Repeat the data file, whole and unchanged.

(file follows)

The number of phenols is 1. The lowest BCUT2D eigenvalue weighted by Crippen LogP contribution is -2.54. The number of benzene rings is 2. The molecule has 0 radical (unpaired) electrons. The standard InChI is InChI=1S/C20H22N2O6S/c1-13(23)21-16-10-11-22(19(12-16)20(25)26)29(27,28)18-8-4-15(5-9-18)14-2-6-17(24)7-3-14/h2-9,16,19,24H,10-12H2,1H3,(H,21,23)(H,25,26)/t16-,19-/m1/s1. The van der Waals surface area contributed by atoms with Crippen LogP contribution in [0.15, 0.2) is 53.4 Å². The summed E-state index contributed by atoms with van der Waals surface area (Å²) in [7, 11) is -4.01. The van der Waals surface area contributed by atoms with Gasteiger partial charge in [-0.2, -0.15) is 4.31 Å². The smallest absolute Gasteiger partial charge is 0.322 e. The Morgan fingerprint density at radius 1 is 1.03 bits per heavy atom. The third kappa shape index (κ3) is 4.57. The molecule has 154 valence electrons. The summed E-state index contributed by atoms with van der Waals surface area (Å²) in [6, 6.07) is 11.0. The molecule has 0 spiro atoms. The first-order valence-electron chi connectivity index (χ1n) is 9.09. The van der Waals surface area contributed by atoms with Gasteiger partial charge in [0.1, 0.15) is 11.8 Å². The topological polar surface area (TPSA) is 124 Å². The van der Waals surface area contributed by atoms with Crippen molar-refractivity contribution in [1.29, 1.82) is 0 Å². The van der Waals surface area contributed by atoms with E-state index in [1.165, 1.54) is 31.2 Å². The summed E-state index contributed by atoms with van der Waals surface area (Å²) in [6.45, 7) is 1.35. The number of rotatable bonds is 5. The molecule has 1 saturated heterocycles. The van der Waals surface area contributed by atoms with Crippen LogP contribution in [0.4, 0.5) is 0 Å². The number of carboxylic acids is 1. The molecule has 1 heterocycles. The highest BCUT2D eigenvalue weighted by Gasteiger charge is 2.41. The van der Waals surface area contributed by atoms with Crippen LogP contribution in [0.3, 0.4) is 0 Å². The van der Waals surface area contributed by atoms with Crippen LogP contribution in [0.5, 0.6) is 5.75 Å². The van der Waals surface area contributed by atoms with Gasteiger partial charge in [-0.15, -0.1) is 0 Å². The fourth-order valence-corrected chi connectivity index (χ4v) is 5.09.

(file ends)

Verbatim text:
The number of phenols is 1. The lowest BCUT2D eigenvalue weighted by Crippen LogP contribution is -2.54. The number of benzene rings is 2. The molecule has 0 radical (unpaired) electrons. The standard InChI is InChI=1S/C20H22N2O6S/c1-13(23)21-16-10-11-22(19(12-16)20(25)26)29(27,28)18-8-4-15(5-9-18)14-2-6-17(24)7-3-14/h2-9,16,19,24H,10-12H2,1H3,(H,21,23)(H,25,26)/t16-,19-/m1/s1. The van der Waals surface area contributed by atoms with Crippen LogP contribution in [0.15, 0.2) is 53.4 Å². The summed E-state index contributed by atoms with van der Waals surface area (Å²) in [7, 11) is -4.01. The van der Waals surface area contributed by atoms with Gasteiger partial charge in [-0.2, -0.15) is 4.31 Å². The smallest absolute Gasteiger partial charge is 0.322 e. The Morgan fingerprint density at radius 1 is 1.03 bits per heavy atom. The third kappa shape index (κ3) is 4.57. The molecule has 154 valence electrons. The summed E-state index contributed by atoms with van der Waals surface area (Å²) in [6, 6.07) is 11.0. The molecule has 0 spiro atoms. The first-order valence-electron chi connectivity index (χ1n) is 9.09. The van der Waals surface area contributed by atoms with Gasteiger partial charge in [0.1, 0.15) is 11.8 Å². The topological polar surface area (TPSA) is 124 Å². The van der Waals surface area contributed by atoms with Crippen molar-refractivity contribution in [1.29, 1.82) is 0 Å². The van der Waals surface area contributed by atoms with E-state index in [1.165, 1.54) is 31.2 Å². The summed E-state index contributed by atoms with van der Waals surface area (Å²) in [6.45, 7) is 1.35. The number of rotatable bonds is 5. The molecule has 1 saturated heterocycles. The van der Waals surface area contributed by atoms with Crippen LogP contribution in [0.4, 0.5) is 0 Å². The number of carboxylic acids is 1. The molecule has 1 heterocycles. The highest BCUT2D eigenvalue weighted by Gasteiger charge is 2.41. The van der Waals surface area contributed by atoms with Crippen LogP contribution in [0.3, 0.4) is 0 Å². The van der Waals surface area contributed by atoms with Crippen LogP contribution in [0.5, 0.6) is 5.75 Å². The van der Waals surface area contributed by atoms with Gasteiger partial charge in [-0.15, -0.1) is 0 Å². The fourth-order valence-corrected chi connectivity index (χ4v) is 5.09.